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TSU: a Classical University in Siberia’s Student Capital

TSU: a Classical University in Siberia’s Student Capital

National Research Tomsk State University has a long history. In 2018, it will mark the 140th anniversary of its foundation. TSU International Office Director Vadim Senko tells what the University can offer international prospective students today.

– How many international students study at the University?

– As of now we have some 2,000 international students. This is a rough estimate because not all the young people admitted to the University this year have arrived yet. We enrolled more than 800 international students for preparatory courses and basic training during 2017 intake. Also, we have international students from partner universities coming to TSU on exchange programmes for a semester or two. We try not to take more students than is required for providing quality training.

– What are the top origin countries for international students at TSU?

– We have students from 48 countries. A majority are from Kazakhstan due to the latter’s proximity; they make up more than 50 percent of the international students’ body. We have many students from other CIS countries as well as from China. Students from Latin America (Ecuador, Salvador, Brazil, Colombia and Venezuela) came to TSU for the first time this year; they will study geology. This major is popular with Mongolian prospective students who have excellent basic training. TSU maintains strong ties with European universities; it has regular philology exchange programmes with Italian partners. Incidentally, many Chinese students are interested in this field of study. TSU has a top-notch philology department.


– What other fields of study are popular with foreigners?

– Aside from Russian and linguistics, foreigners are willing to take management, both as quota or contract students. Training is provided by the Institute of Economics and Management, established as a result of a merger between International Department of Management, Faculty of Economics and Higher School of Business. Students from the Middle East, Pakistan and India are interested in IT programmes. We launched a bachelor’s programme in IT in English this year.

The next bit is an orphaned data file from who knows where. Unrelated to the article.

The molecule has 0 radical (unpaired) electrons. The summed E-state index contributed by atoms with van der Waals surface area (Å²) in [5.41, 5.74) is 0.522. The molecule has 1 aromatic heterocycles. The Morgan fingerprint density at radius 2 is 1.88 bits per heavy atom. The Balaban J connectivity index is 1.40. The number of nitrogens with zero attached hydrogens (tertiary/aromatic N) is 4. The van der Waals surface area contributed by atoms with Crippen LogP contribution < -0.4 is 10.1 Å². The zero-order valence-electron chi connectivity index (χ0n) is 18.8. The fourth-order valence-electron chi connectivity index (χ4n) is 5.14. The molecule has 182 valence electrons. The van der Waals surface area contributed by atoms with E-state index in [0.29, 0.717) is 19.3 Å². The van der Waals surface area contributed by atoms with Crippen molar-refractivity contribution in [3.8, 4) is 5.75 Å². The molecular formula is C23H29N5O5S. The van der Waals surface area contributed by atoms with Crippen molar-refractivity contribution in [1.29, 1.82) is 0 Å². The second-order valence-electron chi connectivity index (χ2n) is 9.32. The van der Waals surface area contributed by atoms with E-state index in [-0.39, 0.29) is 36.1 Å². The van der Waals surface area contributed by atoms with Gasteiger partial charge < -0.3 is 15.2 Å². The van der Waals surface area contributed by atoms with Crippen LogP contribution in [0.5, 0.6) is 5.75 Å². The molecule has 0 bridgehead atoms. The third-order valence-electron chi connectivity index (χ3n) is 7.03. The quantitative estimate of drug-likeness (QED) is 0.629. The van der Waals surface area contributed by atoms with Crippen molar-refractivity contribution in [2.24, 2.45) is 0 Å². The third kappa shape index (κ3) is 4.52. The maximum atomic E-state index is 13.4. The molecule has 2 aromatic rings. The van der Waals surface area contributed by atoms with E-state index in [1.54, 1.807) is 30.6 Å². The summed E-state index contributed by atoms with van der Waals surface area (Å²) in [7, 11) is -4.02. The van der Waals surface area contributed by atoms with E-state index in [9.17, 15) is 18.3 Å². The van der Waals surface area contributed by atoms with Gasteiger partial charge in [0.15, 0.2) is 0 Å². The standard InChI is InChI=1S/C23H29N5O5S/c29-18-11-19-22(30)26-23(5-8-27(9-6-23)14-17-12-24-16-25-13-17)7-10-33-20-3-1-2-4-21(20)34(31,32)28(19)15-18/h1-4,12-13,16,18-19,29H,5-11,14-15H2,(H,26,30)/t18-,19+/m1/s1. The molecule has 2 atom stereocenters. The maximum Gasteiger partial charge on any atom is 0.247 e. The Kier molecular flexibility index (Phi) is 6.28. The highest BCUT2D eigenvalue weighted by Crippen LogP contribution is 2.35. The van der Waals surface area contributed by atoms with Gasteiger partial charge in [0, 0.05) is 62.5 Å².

– Do you have many English-taught programmes?

– We have 11 such programmes in all: two bachelor’s and nine master’s programmes (one of them is a double degree programme with Maastricht University). At present, three English-taught programmes are available: Informatics, Linguistics (bachelor’s degree) and Psychology (double degree programme with Goldsmiths, University of London). The other programmes are in the pipeline.


– Which countries’ students would you like to host in the future?

– Owing to the university location, we welcome students from southeast Asia. We try to enlist more students from Vietnam. TSU has been developing good relations with Laos. Laotian applicants’ potential is no worse than their Vietnamese counterparts’. As a rule they are children of those who received education in the Soviet Union. They include both contract and quota students. Laotians show a great interest in master’s programmes because their universities mostly provide bachelor’s degree training. Indonesia is yet another country TSU views as promising. Indonesians take an interest in Russia, learn the Russian languages, host our teachers and come to study in Russia. We have a quota for Indonesians but they are also willing to study under contract as tuition fees in Russia are lower than in Australia where many Indonesians study.

– What do you do to attract international prospective students?